Faith bids us hope until the death time, then— "

Hope lost in faith and ended the long fight—

We, conquering, will wonder that we feared.


Daniel wrote MANY poems…’s one, from 1894, about his football uniform:


To My Football Suit


Farewells I've spoken

And fond ties broken.

But, by this token,

O canvas mine.

My best endeavor

Is vain to sever,

I find, forever.

This bond of thine!

Oft have I worn thee,

Long would I mourn thee

If fate had torn thee

And me apart.

Though stains deface thee

They do but grace thee.

Naught can replace thee

In my fond heart.

Thy seams are ragged.

Thy edges jagged.

Thy knees all bagged,

Thy rents, a score;

But thou art dearer.

Thy beauties clearer.

My love sincerer.

Than e'er before.

Thou'rt rather muddy, .

A trifle bloody.

Thou art quite a study.

In gray and red;

But gold can't buy thee.

Or ragman eye thee.

Or soap come nigh thee.

Till love is dead.



He was quite a talented young man.  I found his occupation as Editor of “The Spyglass” when I located his passport application (the internet is wonderful!).  I had never heard of the American Protective League which sponsored this newspaper, so I did a little research on it.  I learned that Bill Mills had written a book, The League,  “The True Story of Average Americans on the Hunt for WWI Spies”.  It’s a fine book.  Unfortunately, Bill did not mention our man, Dan Casey.  Fortunately, I was able to locate Bill, in Concord, MA and had a great phone call with him.

He sent me this note and the attachments in this message, along with an earlier note:

Hi Cappy,

I have attached three items that may assist you.  (Two are in one attachment) The first is a brief mention of Daniel Casey as the editor of the Spy Glass found in Emerson Hough's 1919 APL history The Web.  The second item is the front page of the July 12 1918 issue that has an article titled "About the Spy Glass" that was almost certainly written by Casey. The last item is the entire July 1918 issue which has an article titled "The League and Dissolution" with Casey's initials at the end and was written by him.  This is a very significant article.  During the war League members never identified themselves other than by badge number, even in official Bureau of Investigation reports.  When they were sworn in, each member took a vow never to reveal their membership in the APL.  By adding his initials, Casey is emphasizing that the views expressed in this article are from him and not from Briggs, Elting, or Frey.  In the article Casey reiterates the position of the APL National Directors that it would be wrong for the League to continue as a secret police during peacetime.  Although the APL began as an idealistic concept to help America, due to the passage of laws that became ever more draconian, by mid-1918 the League had become a secret organization being used to deny U.S. citizens their consitituional rights.  Casey's legacy is well-served by his having published this final article.  Hope that these items help and good luck with your project!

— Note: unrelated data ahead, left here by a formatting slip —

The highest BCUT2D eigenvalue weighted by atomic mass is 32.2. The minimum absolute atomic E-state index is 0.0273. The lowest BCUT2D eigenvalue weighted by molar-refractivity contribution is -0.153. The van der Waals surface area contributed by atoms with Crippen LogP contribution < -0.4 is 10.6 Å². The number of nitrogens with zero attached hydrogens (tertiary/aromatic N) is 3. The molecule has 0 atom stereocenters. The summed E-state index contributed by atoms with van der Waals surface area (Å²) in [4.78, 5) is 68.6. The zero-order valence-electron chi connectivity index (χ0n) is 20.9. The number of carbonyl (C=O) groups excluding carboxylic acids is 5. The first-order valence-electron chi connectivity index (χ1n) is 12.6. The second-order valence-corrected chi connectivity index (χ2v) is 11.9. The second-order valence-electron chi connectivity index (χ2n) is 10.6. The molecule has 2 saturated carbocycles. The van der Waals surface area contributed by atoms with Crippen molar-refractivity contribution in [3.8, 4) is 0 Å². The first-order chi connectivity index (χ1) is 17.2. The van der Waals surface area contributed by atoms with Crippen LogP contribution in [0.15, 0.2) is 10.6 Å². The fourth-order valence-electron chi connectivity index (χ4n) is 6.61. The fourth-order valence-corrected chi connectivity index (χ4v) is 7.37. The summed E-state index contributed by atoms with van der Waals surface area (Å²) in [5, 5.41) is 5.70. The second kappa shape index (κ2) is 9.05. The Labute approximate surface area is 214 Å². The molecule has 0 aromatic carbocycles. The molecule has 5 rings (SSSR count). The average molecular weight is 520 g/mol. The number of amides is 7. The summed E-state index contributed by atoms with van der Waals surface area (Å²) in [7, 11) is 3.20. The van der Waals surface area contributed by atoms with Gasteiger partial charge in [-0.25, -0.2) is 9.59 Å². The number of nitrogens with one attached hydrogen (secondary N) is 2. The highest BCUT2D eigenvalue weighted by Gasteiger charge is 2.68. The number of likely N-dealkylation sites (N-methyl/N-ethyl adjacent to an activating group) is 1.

Hi Cappy,

I found a lead article in the Spy Glass that was almost certainly written by Casey and an article that was definitely written by him (has his DVC initials) as well as a brief paragraph from The Web that notes that he was the editor of the Spy Glass.  I will email you copies of these pages tomorrow. 

There are two letters written by Casey listed in the UCLA Young Research library finding aid for the Charles Daniel Frey collection, and two letters that were written to Casey by Frey also listed.  You could contact the library to hire a research assistant to have copies of these letters made.  It would not take long and I can't imagine that you would be charged very much.